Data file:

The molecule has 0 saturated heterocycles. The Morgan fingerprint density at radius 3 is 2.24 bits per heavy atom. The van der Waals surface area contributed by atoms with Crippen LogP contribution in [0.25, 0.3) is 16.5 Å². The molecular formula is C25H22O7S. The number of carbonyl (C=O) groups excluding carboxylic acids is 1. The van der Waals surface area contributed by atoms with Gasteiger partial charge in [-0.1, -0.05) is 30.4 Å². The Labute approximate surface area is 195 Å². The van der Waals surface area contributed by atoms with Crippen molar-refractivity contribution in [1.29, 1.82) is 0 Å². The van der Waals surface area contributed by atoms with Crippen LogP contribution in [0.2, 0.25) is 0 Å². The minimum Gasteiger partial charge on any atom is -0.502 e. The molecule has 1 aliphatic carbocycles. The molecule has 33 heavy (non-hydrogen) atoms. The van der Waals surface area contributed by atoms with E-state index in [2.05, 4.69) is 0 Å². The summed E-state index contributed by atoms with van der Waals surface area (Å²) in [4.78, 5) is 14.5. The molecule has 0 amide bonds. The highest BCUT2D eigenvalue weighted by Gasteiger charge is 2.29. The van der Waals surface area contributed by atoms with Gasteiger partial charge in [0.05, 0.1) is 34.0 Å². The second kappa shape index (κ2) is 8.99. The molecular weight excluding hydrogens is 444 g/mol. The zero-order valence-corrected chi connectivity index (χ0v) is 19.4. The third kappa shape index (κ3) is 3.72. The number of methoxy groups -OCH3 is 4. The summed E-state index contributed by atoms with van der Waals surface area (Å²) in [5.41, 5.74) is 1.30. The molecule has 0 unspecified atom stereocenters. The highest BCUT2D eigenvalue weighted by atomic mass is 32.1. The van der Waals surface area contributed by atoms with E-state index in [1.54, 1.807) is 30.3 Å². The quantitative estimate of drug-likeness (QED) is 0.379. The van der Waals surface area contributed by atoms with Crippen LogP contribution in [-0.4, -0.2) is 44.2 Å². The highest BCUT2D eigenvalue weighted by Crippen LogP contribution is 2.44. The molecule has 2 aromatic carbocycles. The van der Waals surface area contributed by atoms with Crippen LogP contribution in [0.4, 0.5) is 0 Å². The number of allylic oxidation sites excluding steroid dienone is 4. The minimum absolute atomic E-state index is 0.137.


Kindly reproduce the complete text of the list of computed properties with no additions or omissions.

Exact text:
The molecule has 0 saturated heterocycles. The Morgan fingerprint density at radius 3 is 2.24 bits per heavy atom. The van der Waals surface area contributed by atoms with Crippen LogP contribution in [0.25, 0.3) is 16.5 Å². The molecular formula is C25H22O7S. The number of carbonyl (C=O) groups excluding carboxylic acids is 1. The van der Waals surface area contributed by atoms with Gasteiger partial charge in [-0.1, -0.05) is 30.4 Å². The Labute approximate surface area is 195 Å². The van der Waals surface area contributed by atoms with Crippen molar-refractivity contribution in [1.29, 1.82) is 0 Å². The van der Waals surface area contributed by atoms with Crippen LogP contribution in [0.2, 0.25) is 0 Å². The minimum Gasteiger partial charge on any atom is -0.502 e. The molecule has 1 aliphatic carbocycles. The molecule has 33 heavy (non-hydrogen) atoms. The van der Waals surface area contributed by atoms with E-state index in [2.05, 4.69) is 0 Å². The summed E-state index contributed by atoms with van der Waals surface area (Å²) in [4.78, 5) is 14.5. The molecule has 0 amide bonds. The highest BCUT2D eigenvalue weighted by Gasteiger charge is 2.29. The van der Waals surface area contributed by atoms with Gasteiger partial charge in [0.05, 0.1) is 34.0 Å². The second kappa shape index (κ2) is 8.99. The molecular weight excluding hydrogens is 444 g/mol. The zero-order valence-corrected chi connectivity index (χ0v) is 19.4. The third kappa shape index (κ3) is 3.72. The number of methoxy groups -OCH3 is 4. The summed E-state index contributed by atoms with van der Waals surface area (Å²) in [5.41, 5.74) is 1.30. The molecule has 0 unspecified atom stereocenters. The highest BCUT2D eigenvalue weighted by atomic mass is 32.1. The van der Waals surface area contributed by atoms with E-state index in [1.54, 1.807) is 30.3 Å². The quantitative estimate of drug-likeness (QED) is 0.379. The van der Waals surface area contributed by atoms with Crippen LogP contribution in [-0.4, -0.2) is 44.2 Å². The highest BCUT2D eigenvalue weighted by Crippen LogP contribution is 2.44. The molecule has 2 aromatic carbocycles. The van der Waals surface area contributed by atoms with Crippen LogP contribution in [0.4, 0.5) is 0 Å². The number of allylic oxidation sites excluding steroid dienone is 4. The minimum absolute atomic E-state index is 0.137.